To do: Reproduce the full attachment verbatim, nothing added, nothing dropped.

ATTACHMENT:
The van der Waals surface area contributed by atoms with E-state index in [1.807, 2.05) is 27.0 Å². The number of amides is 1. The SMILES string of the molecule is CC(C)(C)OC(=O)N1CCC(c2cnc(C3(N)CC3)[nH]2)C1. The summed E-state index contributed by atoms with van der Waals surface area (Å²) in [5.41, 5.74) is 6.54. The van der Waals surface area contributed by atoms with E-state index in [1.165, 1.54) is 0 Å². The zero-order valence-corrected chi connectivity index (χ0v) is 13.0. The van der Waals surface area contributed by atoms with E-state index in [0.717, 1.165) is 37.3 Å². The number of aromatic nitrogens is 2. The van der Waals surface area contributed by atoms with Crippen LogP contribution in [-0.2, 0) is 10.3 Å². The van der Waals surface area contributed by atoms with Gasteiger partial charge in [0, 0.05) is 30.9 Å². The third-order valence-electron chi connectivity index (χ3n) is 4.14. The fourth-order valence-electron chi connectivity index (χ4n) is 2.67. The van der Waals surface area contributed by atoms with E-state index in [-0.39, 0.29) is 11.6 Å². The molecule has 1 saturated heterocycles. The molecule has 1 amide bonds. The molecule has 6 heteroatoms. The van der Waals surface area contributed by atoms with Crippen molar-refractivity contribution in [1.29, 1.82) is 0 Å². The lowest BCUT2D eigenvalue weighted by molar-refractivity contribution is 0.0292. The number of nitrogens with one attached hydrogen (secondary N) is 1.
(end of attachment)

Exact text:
The van der Waals surface area contributed by atoms with E-state index in [1.807, 2.05) is 27.0 Å². The number of amides is 1. The SMILES string of the molecule is CC(C)(C)OC(=O)N1CCC(c2cnc(C3(N)CC3)[nH]2)C1. The summed E-state index contributed by atoms with van der Waals surface area (Å²) in [5.41, 5.74) is 6.54. The van der Waals surface area contributed by atoms with E-state index in [1.165, 1.54) is 0 Å². The zero-order valence-corrected chi connectivity index (χ0v) is 13.0. The van der Waals surface area contributed by atoms with E-state index in [0.717, 1.165) is 37.3 Å². The number of aromatic nitrogens is 2. The van der Waals surface area contributed by atoms with Crippen LogP contribution in [-0.2, 0) is 10.3 Å². The van der Waals surface area contributed by atoms with Gasteiger partial charge in [0, 0.05) is 30.9 Å². The third-order valence-electron chi connectivity index (χ3n) is 4.14. The fourth-order valence-electron chi connectivity index (χ4n) is 2.67. The van der Waals surface area contributed by atoms with E-state index in [-0.39, 0.29) is 11.6 Å². The molecule has 1 saturated heterocycles. The molecule has 1 amide bonds. The molecule has 6 heteroatoms. The van der Waals surface area contributed by atoms with Crippen molar-refractivity contribution in [1.29, 1.82) is 0 Å². The lowest BCUT2D eigenvalue weighted by molar-refractivity contribution is 0.0292. The number of nitrogens with one attached hydrogen (secondary N) is 1.